4 Tips for Better Content Engagement
There’s more to content engagement than just words on a page. Here are the details you must focus on to grab your audience’s attention and keep them focused on your message.
1. Design Does Matter
Beauty may be only skin deep, but it gets our attention. And in the online content game, the importance of getting someone’s attention shouldn’t be underestimated. So invest the time and resources you need to create solid, professional designs that fit your industry, your topic, and your audience’s expectations.
Keep in mind that the quality you seek is a professional presentation. This isn’t about winning design awards. (Unless you’re a design firm …) Consistency matters more for content engagemen than achieving highest level of polish.
2. Graphics Get Results
An adjunct to “design does matter” is the use of photos, illustrations and other graphics. These serve to break up written content to make it more digestible and can also reinforce the points you are making in your copy. (For more conceptual content, don’t worry about that kind of literal reinforcement. In fact, being literal in a forced or cliched manner is likely to hurt your efforts more than help them.
And don’t forget the value of video. Here again, you don’t need super high-production values to have an impact. Video shot with a high-quality smartphone camera will do the trick. Add simple voice over and charts or graphics to illustrate your topic and you’re way beyond boring talking head videos. Talking heads can add a nice personal touch if the talking head is a key executive in your organization.
3. But Beauty Is Only Skin Deep
As important as design is, a great looking page isn’t going to keep your audience engaged if there’s no there there, as Gertrude Stein said. (Though not about content marketing …) Your content has to be engaging in its own right, which means:
Professional is as simple as avoiding typos, spelling errors and other basic mistakes.
Creating entertaining content doesn’t mean trying to be a stand-up comic. It means having a voice that is unique and interesting.
Relevance is, pretty obviously, the most important of these goals. Your content must matter to your audience. And it needs to help them understand or solve a business problem they are facing.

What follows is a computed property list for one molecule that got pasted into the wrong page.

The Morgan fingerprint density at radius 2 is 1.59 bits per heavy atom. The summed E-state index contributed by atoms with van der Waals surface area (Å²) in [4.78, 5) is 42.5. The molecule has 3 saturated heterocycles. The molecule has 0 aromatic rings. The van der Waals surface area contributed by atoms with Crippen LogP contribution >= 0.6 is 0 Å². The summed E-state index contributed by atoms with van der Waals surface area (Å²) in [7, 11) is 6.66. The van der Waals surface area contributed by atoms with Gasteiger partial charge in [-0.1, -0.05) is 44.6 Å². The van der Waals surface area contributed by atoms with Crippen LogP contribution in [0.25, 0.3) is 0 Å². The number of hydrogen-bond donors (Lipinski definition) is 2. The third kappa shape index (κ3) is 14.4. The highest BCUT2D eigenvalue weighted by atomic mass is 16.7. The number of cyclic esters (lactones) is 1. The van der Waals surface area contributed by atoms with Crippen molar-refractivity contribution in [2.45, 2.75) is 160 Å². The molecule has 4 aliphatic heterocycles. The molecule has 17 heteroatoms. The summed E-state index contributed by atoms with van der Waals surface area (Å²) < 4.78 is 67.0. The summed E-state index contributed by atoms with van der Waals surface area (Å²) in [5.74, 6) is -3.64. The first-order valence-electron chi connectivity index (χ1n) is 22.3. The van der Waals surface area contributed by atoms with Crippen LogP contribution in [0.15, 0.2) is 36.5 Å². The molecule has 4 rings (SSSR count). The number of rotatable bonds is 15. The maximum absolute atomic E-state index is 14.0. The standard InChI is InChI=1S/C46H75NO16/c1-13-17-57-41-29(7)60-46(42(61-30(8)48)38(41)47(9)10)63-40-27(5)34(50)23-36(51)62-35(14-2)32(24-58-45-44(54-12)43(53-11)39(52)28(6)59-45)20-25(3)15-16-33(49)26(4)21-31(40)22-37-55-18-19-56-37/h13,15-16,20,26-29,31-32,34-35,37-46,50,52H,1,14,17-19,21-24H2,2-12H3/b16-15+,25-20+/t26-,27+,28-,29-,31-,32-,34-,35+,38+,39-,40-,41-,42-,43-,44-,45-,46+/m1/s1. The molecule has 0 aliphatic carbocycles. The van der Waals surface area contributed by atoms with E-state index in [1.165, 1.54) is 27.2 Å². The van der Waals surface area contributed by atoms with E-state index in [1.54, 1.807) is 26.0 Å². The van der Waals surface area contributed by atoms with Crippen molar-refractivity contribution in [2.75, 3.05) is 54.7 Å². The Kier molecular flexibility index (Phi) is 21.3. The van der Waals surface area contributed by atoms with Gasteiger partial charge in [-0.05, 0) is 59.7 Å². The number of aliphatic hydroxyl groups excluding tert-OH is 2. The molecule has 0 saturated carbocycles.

4. Grab ‘Em and Go
Don’t bury the lede! A nicely paced build up is a wonderful thing for novels and bad jokes. But in content marketing, as in news reporting, grabbing your audience’s attention immediately is the key to getting them to come along for the ride. That’s our goal with all our content marketing.
Since 1996, Andrew Schulkind has asked clients one simple question: what does digital marketing success look like, and how can marketing progress be measured?
A veteran content marketer, web developer, and digital strategist, Andrew founded Andigo New Media to help firms encourage audience engagement through solid information architecture, a great user experience, and compelling content. A dash of common sense doesn’t hurt, either.
His work touches social media, search-engine optimization, and email marketing, among other components, and he has presented at Social Media Week NY and WordCampNYC, among other events. His writing appears in various online and print publications.
Andrew graduated with a B.A. in Philosophy from Bucknell University. He engages in a range of community volunteer work and is an avid fly fisherman and cyclist. He also loves collecting meaningless trivia. (Did you know the Lone Ranger made his mask from the cloth of his brother's vest after his brother was killed by "the bad guys?")